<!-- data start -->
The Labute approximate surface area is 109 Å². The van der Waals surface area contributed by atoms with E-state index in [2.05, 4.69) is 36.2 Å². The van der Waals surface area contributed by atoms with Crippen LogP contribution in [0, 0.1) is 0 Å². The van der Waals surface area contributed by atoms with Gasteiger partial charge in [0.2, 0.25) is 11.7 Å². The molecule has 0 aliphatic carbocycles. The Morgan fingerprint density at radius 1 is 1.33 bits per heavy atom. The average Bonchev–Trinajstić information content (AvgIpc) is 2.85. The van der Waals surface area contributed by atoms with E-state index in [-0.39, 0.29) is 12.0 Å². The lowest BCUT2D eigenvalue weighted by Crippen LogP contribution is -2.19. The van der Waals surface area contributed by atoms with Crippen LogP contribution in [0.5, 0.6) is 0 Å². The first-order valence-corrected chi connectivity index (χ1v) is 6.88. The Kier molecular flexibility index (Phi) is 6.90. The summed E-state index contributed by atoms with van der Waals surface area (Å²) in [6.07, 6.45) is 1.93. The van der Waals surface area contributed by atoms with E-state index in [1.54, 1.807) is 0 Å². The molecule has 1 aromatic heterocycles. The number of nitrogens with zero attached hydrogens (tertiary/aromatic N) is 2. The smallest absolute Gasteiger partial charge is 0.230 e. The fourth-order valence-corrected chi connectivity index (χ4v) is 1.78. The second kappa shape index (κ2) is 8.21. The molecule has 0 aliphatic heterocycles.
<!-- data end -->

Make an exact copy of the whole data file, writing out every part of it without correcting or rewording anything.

The Labute approximate surface area is 109 Å². The van der Waals surface area contributed by atoms with E-state index in [2.05, 4.69) is 36.2 Å². The van der Waals surface area contributed by atoms with Crippen LogP contribution in [0, 0.1) is 0 Å². The van der Waals surface area contributed by atoms with Gasteiger partial charge in [0.2, 0.25) is 11.7 Å². The molecule has 0 aliphatic carbocycles. The Morgan fingerprint density at radius 1 is 1.33 bits per heavy atom. The average Bonchev–Trinajstić information content (AvgIpc) is 2.85. The van der Waals surface area contributed by atoms with E-state index in [-0.39, 0.29) is 12.0 Å². The lowest BCUT2D eigenvalue weighted by Crippen LogP contribution is -2.19. The van der Waals surface area contributed by atoms with Crippen LogP contribution in [0.5, 0.6) is 0 Å². The first-order valence-corrected chi connectivity index (χ1v) is 6.88. The Kier molecular flexibility index (Phi) is 6.90. The summed E-state index contributed by atoms with van der Waals surface area (Å²) in [6.07, 6.45) is 1.93. The van der Waals surface area contributed by atoms with E-state index in [1.54, 1.807) is 0 Å². The molecule has 1 aromatic heterocycles. The number of nitrogens with zero attached hydrogens (tertiary/aromatic N) is 2. The smallest absolute Gasteiger partial charge is 0.230 e. The fourth-order valence-corrected chi connectivity index (χ4v) is 1.78. The second kappa shape index (κ2) is 8.21. The molecule has 0 aliphatic heterocycles.